With a team of four players, all of them human or 3 AI plus you, you’re expected to work together because of the limited T-ENG available. Data posts boost that number to 500 units a piece but if you die, you’ll lose that amount. When it hits zero, the game is over, akin to a lives system.
I’d be lying if I felt it wasn’t too difficult because it all depended on the quality of you and your team. AI deaths, fortunately, don’t count towards your T-ENG total but a human player can lose five hundred while losing a VS with a human pilot costs one thousand. Each energy post shares out five hundred when activated and it’s best if everyone on your team is present. T-ENG also acts as an energy tank to fuel a diminished health bar, gives power to energy-based weapons and fuels up a VS. On harder difficulties the amount of T-ENG you retain is always counting down, especially in colder levels and when you pilot a VS.
So to keep you and your team alive long enough to finish the level, you’ll need a helpful team. You can share weapons, T-ENG and even repair each other’s VS if needed. Three model of VS actually supports multiple pilots, granting access to more powerful weapons but within a slower moving target. Boss monsters tend to go down even faster if you employ an entire human player squad and concentrate your fire. Riding down the throat of a huge akrid while friends outside shoot at its exposed core benefits everyone.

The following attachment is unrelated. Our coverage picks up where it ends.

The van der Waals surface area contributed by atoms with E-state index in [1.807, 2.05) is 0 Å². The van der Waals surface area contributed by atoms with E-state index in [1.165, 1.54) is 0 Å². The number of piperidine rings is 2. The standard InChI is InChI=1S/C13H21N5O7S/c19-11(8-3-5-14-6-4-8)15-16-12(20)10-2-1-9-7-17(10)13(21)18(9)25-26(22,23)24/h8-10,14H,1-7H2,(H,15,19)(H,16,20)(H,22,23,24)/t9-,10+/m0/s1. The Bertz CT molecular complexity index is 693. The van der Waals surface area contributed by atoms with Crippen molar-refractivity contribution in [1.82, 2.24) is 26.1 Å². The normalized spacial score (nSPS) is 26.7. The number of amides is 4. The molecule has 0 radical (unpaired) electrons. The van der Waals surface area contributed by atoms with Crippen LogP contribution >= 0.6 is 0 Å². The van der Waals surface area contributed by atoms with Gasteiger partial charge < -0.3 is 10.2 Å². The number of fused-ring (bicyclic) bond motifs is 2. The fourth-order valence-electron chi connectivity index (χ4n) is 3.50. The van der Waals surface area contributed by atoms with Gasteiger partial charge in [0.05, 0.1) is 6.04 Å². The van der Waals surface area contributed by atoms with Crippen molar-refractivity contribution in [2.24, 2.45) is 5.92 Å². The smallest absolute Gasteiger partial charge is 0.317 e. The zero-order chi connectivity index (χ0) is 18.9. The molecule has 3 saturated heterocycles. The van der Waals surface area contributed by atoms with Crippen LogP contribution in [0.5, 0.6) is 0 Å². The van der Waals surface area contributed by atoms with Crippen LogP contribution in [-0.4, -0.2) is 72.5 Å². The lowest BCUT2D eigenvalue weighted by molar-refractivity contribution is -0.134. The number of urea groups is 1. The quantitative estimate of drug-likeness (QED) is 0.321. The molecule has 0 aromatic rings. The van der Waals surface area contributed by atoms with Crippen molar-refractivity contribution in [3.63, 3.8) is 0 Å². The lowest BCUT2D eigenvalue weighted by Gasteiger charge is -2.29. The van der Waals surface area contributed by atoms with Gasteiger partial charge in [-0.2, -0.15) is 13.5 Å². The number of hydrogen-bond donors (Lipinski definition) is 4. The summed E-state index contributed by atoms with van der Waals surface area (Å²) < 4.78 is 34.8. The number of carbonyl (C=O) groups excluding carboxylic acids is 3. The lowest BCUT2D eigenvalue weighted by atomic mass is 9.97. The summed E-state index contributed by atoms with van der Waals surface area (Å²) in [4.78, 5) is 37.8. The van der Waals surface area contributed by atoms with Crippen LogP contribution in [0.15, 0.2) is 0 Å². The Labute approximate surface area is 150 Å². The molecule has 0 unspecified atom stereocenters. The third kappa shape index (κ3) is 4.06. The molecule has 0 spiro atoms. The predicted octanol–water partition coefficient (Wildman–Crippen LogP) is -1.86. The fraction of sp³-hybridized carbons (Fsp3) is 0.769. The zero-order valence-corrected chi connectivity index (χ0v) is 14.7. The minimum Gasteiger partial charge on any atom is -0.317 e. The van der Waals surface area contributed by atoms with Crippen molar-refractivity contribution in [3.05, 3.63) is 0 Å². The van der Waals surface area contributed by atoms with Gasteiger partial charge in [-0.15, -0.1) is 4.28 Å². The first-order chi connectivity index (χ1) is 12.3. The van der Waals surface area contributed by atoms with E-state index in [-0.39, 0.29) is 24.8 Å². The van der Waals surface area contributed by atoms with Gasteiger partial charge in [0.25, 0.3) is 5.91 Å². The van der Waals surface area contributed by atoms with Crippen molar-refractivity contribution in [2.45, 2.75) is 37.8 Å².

Playing with friends
As you’d expect, not everyone in this game plays ball as a team. People rush on ahead, collect both posts and VS for themselves without consideration of the team’s safety. You might think you can stop a small army on your own but the game bites back with sheer numbers. Leaving the safety of cover finds the best of us under the scope of a rifle. And while your team’s AI might be good at grabbing their attention, it’ll come down to you making that final push/killing shot.
So you’ll need a solid team with you. One that will share out the T-ENG when needed and those who won’t hog all the best VS and weapons. Thankfully within a year of the game’s release, I found a couple of like-minded people to enjoy the game with. Both Skylar and Icewind stick around like glue. We all understand the game is not a race, neither are we gunning for the top score. We pause and regroup when someone dies and re-affirm our drive towards the goal.